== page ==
Maria Vega: the mother of DP
By Julia Derogatis | Staff Writer
February 5, 2013
At first glance, she is a warm smile, a caring manner, and a bright voice.
Upon further inspection, she becomes the wise bearer of numerous stories and memories from another day.
She is the life of the school, the mother to all the students. She is Maria Vega, and she has found the place where she belongs: Dos Pueblos.
As we sit in the shadowed lounge of the office, Vega explains her long history with DP.
Amid the rich smell of coffee and the brightly colored left-over fall pumpkins, an image of Vega’s youth beings to materialize as she recounts the days spent by her and her siblings roaming the halls of DP on their way to self-discovery.
In Vega’s teenage years, DP was a very different place. “We didn’t have to take the star test, the CAHSEE, or and of those kind of tests,” Vega says, smiling at the thought. “We didn’t have any bells [and] we had two lunch periods.”
Imagine that. A high school with no bells to control the 2,700 students careening down its halls, skipping and tripping along with all the vibrant flare of the 80′s.
And how did all those students get to DP?
“The majority of people rode their bikes to school,” Vega says, grinning at my look of disbelief.
Anyone attending DP in 2013 would know that the car-drivers way outnumber any brave bikers. However, Vega explains that back when she went to DP, no one could afford cars.
Instead of sprawling parking lots, there were long expanses of bike racks overflowing with the students’ two-wheeled transportation devices.
Vega was also privileged to be privy to many of DP’s firsts.
“I was on the very first [softball] team,” Vega says, and then continues on to reveal that she was also present the first time that an African American women won Homecoming Queen at DP. “It was the neatest thing that happened at Dos Pueblos,” Vega says. “Everyone was very, very excited!”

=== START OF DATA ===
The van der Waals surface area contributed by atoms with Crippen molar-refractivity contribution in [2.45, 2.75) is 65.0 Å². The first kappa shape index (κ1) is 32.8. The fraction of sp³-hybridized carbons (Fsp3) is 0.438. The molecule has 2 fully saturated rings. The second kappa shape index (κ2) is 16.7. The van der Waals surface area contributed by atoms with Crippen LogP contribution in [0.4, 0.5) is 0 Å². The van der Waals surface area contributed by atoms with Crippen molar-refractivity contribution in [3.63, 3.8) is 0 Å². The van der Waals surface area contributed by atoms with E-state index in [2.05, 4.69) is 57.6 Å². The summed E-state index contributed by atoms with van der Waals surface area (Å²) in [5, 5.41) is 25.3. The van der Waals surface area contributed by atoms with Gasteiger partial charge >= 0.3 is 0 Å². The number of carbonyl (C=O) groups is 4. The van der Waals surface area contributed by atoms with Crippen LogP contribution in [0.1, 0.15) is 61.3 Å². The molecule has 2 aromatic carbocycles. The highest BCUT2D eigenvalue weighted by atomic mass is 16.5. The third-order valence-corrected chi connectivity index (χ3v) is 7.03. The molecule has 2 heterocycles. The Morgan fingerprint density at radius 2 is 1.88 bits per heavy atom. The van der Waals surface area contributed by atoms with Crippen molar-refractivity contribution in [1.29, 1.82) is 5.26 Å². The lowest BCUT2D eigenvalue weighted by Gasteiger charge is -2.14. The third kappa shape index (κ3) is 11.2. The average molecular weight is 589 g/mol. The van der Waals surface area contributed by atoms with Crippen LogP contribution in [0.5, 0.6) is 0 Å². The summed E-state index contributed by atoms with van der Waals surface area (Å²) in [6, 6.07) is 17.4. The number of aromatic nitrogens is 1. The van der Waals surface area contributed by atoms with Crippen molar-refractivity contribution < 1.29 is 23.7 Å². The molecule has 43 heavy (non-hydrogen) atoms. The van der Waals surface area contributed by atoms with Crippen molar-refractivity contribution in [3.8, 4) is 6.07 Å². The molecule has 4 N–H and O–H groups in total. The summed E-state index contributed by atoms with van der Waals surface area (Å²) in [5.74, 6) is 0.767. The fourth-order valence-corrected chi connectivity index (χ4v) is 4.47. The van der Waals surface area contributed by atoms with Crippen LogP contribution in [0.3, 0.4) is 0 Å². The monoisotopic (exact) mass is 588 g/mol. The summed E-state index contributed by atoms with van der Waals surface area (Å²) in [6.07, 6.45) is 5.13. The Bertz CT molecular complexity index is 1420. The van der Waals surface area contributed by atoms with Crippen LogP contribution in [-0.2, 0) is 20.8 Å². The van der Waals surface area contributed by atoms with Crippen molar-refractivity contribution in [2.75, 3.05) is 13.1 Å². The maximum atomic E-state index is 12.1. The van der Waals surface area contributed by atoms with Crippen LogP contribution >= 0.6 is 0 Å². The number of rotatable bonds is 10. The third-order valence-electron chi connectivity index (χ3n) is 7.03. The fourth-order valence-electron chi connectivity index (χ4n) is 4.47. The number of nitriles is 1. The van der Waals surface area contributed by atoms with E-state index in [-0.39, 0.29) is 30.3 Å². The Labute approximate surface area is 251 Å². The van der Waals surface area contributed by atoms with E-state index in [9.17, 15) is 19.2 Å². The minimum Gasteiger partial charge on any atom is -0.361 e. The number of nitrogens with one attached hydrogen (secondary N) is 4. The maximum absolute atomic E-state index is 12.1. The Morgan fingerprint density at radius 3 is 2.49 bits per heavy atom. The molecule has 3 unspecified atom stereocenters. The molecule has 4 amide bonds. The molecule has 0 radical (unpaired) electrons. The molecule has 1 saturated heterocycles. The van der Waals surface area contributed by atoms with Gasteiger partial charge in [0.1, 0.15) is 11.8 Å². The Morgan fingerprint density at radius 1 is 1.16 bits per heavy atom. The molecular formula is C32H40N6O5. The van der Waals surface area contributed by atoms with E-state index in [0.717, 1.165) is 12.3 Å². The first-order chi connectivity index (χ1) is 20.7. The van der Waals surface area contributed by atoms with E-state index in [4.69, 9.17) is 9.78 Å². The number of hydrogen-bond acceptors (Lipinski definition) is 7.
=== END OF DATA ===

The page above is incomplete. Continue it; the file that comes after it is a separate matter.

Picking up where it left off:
Excitement seemed to be a trend within the DP of the 70′s and 80′s, which Vega emphasizes by saying, “if you had come to the pep rallies during lunch you had to run to get a seat. The band was there, everybody in the school was there. School spirit back then was good, it was really good.”
Vega sailed through her years at DP, quickly reaching the point in her life where she had to decide where to spend her future years. The answer was right under her feet. Literally.
“I felt like I belonged here,” Vega says, explaining her decision to stay at DP, “I wouldn’t wanna be anywhere else. It’s an amazing place to work and an amazing place to grow up.”
Over the years, Vega has become very attached to DP and all the students that pass through its halls.
“I feel like all the students are my kids,” Vega says, and like a proud mother, her favorite part of her job is watching students cross the sunlit stage at graduation.
“That is the most amazing feeling. It’s like ‘yeah they made it!’ It’s just so exciting,” exclaims Vega.
Even now, after having been on campus for 25 years, Vega is still incredibly happy to be a part of the DP family.
“We are here for one thing and one thing only, for the students,” Vega says, “they are amazing people, and they’re our future. That’s the reason we’re here.”